Managing one’s emotions, modes, and feeling is consistent with making a rational decision and effective conflict resolution. The ability to control or redirect disruptive impulses or moods allows leaders to promote integrity, openness, impartiality, and trustworthiness. According to Issah (2018), self-management promotes the concept of “thinking before acting’ that enables people to evaluate the potential consequences of actions before embracing them. Amidst varying perceptions, needs, and values in healthcare settings, advanced practice nurses should embark on self-management as a prerequisite for handling complex situations because it promotes self-confidence and the ability to avoid premature judgment or stereotypes. Using Social and Emotional Intelligence Skills Paper
The urge for patient-centered care and process efficiency requires healthcare professionals to develop meaningful relationships with patients and other healthcare stakeholders. In this sense, they should create conducive environments for collaboration, communication, and interactions. According to Amini et al. (2018 Using Social and Emotional Intelligence Skills Paper), emotional intelligence-enabled people cooperate, develop a culture of inquiry, speak eloquently, and become good listeners.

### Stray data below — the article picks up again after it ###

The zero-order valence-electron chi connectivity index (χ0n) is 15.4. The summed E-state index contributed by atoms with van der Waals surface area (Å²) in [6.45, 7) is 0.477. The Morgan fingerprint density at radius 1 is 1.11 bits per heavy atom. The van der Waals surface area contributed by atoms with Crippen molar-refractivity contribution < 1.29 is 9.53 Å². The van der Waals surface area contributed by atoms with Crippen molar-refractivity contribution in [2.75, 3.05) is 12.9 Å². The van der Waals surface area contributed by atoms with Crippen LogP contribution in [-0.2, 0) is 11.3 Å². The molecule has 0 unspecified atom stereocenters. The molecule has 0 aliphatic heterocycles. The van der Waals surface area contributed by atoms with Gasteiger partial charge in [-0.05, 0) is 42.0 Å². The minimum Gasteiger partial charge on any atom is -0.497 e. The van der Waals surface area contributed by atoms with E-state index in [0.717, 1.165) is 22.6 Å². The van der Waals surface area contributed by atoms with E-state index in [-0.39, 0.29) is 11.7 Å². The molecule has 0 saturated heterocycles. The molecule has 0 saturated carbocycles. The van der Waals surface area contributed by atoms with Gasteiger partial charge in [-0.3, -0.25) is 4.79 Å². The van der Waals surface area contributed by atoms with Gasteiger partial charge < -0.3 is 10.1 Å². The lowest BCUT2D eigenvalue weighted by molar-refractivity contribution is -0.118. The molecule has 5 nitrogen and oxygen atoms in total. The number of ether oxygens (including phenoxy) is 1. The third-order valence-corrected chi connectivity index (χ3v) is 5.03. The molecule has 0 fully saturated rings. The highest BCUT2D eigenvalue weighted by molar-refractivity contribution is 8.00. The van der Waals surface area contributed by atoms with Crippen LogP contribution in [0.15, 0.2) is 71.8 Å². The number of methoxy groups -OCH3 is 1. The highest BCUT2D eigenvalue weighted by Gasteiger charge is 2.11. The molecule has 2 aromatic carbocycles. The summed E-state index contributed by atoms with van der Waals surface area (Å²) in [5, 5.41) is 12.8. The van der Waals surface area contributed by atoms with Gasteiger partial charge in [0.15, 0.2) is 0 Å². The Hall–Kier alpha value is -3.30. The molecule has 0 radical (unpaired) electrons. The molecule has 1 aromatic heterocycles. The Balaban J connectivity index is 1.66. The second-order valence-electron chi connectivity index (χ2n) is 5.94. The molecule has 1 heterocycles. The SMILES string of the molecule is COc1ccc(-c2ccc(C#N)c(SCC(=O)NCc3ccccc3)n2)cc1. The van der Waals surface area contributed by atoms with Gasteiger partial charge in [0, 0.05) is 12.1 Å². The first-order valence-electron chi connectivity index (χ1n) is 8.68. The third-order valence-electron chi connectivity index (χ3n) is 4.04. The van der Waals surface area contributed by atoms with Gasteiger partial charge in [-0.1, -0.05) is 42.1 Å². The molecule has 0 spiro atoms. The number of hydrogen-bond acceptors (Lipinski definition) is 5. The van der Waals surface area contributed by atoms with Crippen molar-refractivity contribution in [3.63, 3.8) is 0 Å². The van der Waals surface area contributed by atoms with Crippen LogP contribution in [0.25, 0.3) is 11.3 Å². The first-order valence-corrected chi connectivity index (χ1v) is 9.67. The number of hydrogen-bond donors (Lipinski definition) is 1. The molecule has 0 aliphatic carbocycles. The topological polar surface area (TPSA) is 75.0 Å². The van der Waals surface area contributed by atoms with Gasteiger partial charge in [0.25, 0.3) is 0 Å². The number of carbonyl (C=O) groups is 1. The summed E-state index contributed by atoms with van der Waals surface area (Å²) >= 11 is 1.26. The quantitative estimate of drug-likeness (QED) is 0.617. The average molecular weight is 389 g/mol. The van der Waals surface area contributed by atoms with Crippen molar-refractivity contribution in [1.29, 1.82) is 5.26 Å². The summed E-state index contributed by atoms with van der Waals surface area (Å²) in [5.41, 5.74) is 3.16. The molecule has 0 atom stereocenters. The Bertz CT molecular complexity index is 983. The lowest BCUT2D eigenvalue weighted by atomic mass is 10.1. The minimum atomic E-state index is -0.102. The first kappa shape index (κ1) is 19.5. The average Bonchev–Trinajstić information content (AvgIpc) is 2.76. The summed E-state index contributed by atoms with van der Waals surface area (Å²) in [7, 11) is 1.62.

Also, it enables leaders to express empathy towards others by understanding their needs, priorities, preferences, and perceptions. Undoubtedly, these competencies constitute a prerequisite for effective interpersonal communication. As a result, APRNs should apply factors for interpersonal communication to avoid biased decisions, premature judgments, and perceptions that affect team performance, workplace interactions, and interpersonal relationships.
Social awareness competencies blend well with the ability to understand individual emotions, modes, and feelings. According to Issah (2018), socially aware people understand other people’s perspectives and empathize with them during complex situations. In this sense, empathy entails “the ability to understand the emotional makeup of other people” (p. 2).